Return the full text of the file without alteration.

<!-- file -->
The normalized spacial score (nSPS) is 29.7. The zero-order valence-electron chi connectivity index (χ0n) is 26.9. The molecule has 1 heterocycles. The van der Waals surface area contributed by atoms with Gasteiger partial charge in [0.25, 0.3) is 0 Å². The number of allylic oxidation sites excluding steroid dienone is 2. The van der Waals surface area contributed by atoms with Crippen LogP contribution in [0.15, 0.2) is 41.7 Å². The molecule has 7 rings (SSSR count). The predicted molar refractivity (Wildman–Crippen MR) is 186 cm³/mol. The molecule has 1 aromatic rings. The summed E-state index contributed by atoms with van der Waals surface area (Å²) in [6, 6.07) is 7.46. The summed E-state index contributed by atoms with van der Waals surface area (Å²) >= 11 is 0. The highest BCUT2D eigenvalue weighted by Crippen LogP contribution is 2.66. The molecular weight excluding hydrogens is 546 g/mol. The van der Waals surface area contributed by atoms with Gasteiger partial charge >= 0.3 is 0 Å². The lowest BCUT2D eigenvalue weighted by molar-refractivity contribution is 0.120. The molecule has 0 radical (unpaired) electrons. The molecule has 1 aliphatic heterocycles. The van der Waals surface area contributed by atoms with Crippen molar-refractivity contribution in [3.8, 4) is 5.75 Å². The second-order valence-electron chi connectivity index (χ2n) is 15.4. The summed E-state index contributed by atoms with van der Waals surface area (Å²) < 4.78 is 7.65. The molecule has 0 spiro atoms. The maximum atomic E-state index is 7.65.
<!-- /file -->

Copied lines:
The normalized spacial score (nSPS) is 29.7. The zero-order valence-electron chi connectivity index (χ0n) is 26.9. The molecule has 1 heterocycles. The van der Waals surface area contributed by atoms with Gasteiger partial charge in [0.25, 0.3) is 0 Å². The number of allylic oxidation sites excluding steroid dienone is 2. The van der Waals surface area contributed by atoms with Crippen LogP contribution in [0.15, 0.2) is 41.7 Å². The molecule has 7 rings (SSSR count). The predicted molar refractivity (Wildman–Crippen MR) is 186 cm³/mol. The molecule has 1 aromatic rings. The summed E-state index contributed by atoms with van der Waals surface area (Å²) in [6, 6.07) is 7.46. The summed E-state index contributed by atoms with van der Waals surface area (Å²) >= 11 is 0. The highest BCUT2D eigenvalue weighted by Crippen LogP contribution is 2.66. The molecular weight excluding hydrogens is 546 g/mol. The van der Waals surface area contributed by atoms with Gasteiger partial charge >= 0.3 is 0 Å². The lowest BCUT2D eigenvalue weighted by molar-refractivity contribution is 0.120. The molecule has 0 radical (unpaired) electrons. The molecule has 1 aliphatic heterocycles. The van der Waals surface area contributed by atoms with Crippen molar-refractivity contribution in [3.8, 4) is 5.75 Å². The second-order valence-electron chi connectivity index (χ2n) is 15.4. The summed E-state index contributed by atoms with van der Waals surface area (Å²) < 4.78 is 7.65. The molecule has 0 spiro atoms. The maximum atomic E-state index is 7.65.